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Disability discrimination

Fiona Cuming

Editor's message: People with disabilities are protected in the workplace against discrimination, harassment and victimisation because of their disability. The protection covers actual and prospective employees, and ex-employees.

An important and unique feature of disability discrimination law is the duty to make reasonable adjustments. One of the situations in which the duty is triggered is where an employer adopts a rule or practice that subjects a disabled person to a substantial disadvantage. Under the duty, employers must take reasonable steps to remove that disadvantage.

You may do this by, for example, allocating some of the disabled person's duties to another person; changing his or her hours or place of work; or modifying disciplinary or grievance procedures. A failure to comply with the duty to make reasonable adjustments constitutes disability discrimination.

There is no qualifying period of employment for an individual to bring a claim of disability discrimination to an employment tribunal and no ceiling on the amount of compensation that can be awarded if a claim is successful.

Fiona Cuming, employment law editor

New and updated

  • Disability discrimination

    Type:
    Employment law manual

    Updated to include information on Forbes v LHR Airport Ltd, in which the EAT considered if posting an offensive image on Facebook was done "in the course of employment".

  • Cases on appeal

    Type:
    Law reports

    Updated to reflect that the Supreme Court allowed the appeal in Tillman v Egon Zehnder Ltd.

  • Direct discrimination: Court of Appeal rules on perceived disability

    Date:
    26 June 2019
    Type:
    Law reports

    In Chief Constable of Norfolk v Coffey, the Court of Appeal upheld the tribunal decision that a police constabulary had directly discriminated against an officer because of its perception that her medical condition could develop into a disability in the future.

  • Disability discrimination: Dismissal for poor attendance was harsh but fair

    Date:
    18 June 2019
    Type:
    Law reports

    In Kelly v Royal Mail Group Ltd, the Employment Appeal Tribunal held that a long-serving employee's dismissal for frequent absences in accordance with the employer's attendance policy was harsh but fair.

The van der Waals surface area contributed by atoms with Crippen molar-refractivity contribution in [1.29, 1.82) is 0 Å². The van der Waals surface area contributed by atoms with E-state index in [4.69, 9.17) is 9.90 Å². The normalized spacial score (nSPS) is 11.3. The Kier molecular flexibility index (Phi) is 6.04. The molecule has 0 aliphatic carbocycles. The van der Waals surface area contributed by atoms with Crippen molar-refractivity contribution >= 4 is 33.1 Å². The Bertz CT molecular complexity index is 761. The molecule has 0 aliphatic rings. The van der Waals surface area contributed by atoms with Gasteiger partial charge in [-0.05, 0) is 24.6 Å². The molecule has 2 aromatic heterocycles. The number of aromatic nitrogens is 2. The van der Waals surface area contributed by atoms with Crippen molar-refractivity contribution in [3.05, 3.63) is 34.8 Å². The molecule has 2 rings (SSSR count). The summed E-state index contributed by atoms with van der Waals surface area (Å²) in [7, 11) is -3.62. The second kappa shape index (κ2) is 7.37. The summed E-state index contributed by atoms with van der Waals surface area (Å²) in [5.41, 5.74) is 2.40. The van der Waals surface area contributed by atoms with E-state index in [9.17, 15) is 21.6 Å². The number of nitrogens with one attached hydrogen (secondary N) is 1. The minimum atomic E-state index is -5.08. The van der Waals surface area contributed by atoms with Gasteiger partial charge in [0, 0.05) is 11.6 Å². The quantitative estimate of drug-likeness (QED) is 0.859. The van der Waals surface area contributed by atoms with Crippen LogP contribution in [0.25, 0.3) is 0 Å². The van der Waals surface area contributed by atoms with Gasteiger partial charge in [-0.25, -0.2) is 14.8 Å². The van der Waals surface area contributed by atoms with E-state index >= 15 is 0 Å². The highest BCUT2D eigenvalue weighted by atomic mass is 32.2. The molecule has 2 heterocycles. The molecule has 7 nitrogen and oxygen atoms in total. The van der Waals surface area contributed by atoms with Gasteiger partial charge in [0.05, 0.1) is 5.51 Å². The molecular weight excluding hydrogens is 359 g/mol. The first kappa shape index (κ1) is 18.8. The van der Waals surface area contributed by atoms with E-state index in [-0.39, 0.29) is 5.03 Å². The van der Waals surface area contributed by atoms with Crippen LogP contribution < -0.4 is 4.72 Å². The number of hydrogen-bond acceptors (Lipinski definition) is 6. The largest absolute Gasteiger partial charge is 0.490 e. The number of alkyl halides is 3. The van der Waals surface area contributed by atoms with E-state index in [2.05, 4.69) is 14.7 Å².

• Withdrawing offer of overseas posting was not direct disability discrimination

    Date:
    24 May 2019
    Type:
    Law reports

    In Owen v Amec Foster Wheeler Energy Ltd and another, the Court of Appeal held that refusing to allow a disabled employee to undertake an overseas posting due to medical concerns did not amount to direct disability discrimination.

  • Date:
    12 April 2019
    Type:
    Legal guidance

    Many men and women still view menstruation as a taboo topic and feel uncomfortable talking about periods, even though they affect 51% of the UK population at some point in their life. Natalie Taylor looks at whether period pain can constitute a disability and at ways employers can support women with more severe symptoms.

  • Disability discrimination: EAT considers if car parking space is a reasonable adjustment

    Date:
    10 April 2019
    Type:
    Law reports

    In Linsley v Revenue and Customs Commissioners, the Employment Appeal Tribunal held that the employer's discretionary car parking policy was a relevant factor to be taken into account in determining the issue of reasonable adjustments, as was the particular disadvantage suffered by the employee, namely the stress of searching for a parking place.

  • Webinar: Tricky sickness issues - your questions answered

    Date:
    28 March 2019
    Type:
    Audio and video

    Darren Newman discusses tricky sickness absence related issues, including the relationship between sickness absence and disability discrimination, and the steps you can take to support an employee's return to work.

  • Dismissing mentally ill employee for failing to attend meetings was discrimination, decides tribunal

    Date:
    25 March 2019
    Type:
    Law reports

    In Flemming v East of England Ambulance Services NHS Trust, an employment tribunal held that an NHS Trust discriminated against a mentally ill employee by dismissing him for gross misconduct following his failure to attend a sickness absence review meeting and occupational health appointments.

  • Date:
    25 February 2019
    Type:
    Legal guidance

    Equality is high on the agenda of most NHS employers. As well as being subject to the gender pay gap reporting regime, NHS employers are required to comply with an equality standard in relation to race, and from April 2019 will be required to comply with a standard on disability. Nicky Green from law firm Capsticks explores what the standards mean for NHS employers.